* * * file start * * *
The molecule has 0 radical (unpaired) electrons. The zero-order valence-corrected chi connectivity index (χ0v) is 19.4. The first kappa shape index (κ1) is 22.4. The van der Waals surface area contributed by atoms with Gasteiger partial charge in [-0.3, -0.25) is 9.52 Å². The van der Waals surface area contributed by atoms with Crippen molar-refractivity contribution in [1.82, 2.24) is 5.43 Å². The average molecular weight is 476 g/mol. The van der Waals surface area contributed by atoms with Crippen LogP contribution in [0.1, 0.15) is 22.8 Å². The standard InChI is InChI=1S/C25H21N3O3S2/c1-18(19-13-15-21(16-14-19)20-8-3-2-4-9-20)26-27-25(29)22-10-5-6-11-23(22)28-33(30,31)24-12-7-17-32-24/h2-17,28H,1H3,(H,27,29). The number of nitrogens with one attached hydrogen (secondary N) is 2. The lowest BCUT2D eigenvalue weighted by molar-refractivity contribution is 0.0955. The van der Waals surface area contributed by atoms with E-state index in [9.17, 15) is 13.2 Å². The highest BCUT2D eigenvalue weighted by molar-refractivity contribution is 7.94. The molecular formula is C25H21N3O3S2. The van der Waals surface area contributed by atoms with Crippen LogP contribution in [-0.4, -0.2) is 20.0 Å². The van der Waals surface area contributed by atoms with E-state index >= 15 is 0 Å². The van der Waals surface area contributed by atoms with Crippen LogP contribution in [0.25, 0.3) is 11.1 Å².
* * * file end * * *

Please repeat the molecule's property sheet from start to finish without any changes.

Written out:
The molecule has 0 radical (unpaired) electrons. The zero-order valence-corrected chi connectivity index (χ0v) is 19.4. The first kappa shape index (κ1) is 22.4. The van der Waals surface area contributed by atoms with Gasteiger partial charge in [-0.3, -0.25) is 9.52 Å². The van der Waals surface area contributed by atoms with Crippen molar-refractivity contribution in [1.82, 2.24) is 5.43 Å². The average molecular weight is 476 g/mol. The van der Waals surface area contributed by atoms with Crippen LogP contribution in [0.1, 0.15) is 22.8 Å². The standard InChI is InChI=1S/C25H21N3O3S2/c1-18(19-13-15-21(16-14-19)20-8-3-2-4-9-20)26-27-25(29)22-10-5-6-11-23(22)28-33(30,31)24-12-7-17-32-24/h2-17,28H,1H3,(H,27,29). The number of nitrogens with one attached hydrogen (secondary N) is 2. The lowest BCUT2D eigenvalue weighted by molar-refractivity contribution is 0.0955. The van der Waals surface area contributed by atoms with E-state index in [9.17, 15) is 13.2 Å². The highest BCUT2D eigenvalue weighted by molar-refractivity contribution is 7.94. The molecular formula is C25H21N3O3S2. The van der Waals surface area contributed by atoms with Crippen LogP contribution in [-0.4, -0.2) is 20.0 Å². The van der Waals surface area contributed by atoms with E-state index >= 15 is 0 Å². The van der Waals surface area contributed by atoms with Crippen LogP contribution in [0.25, 0.3) is 11.1 Å².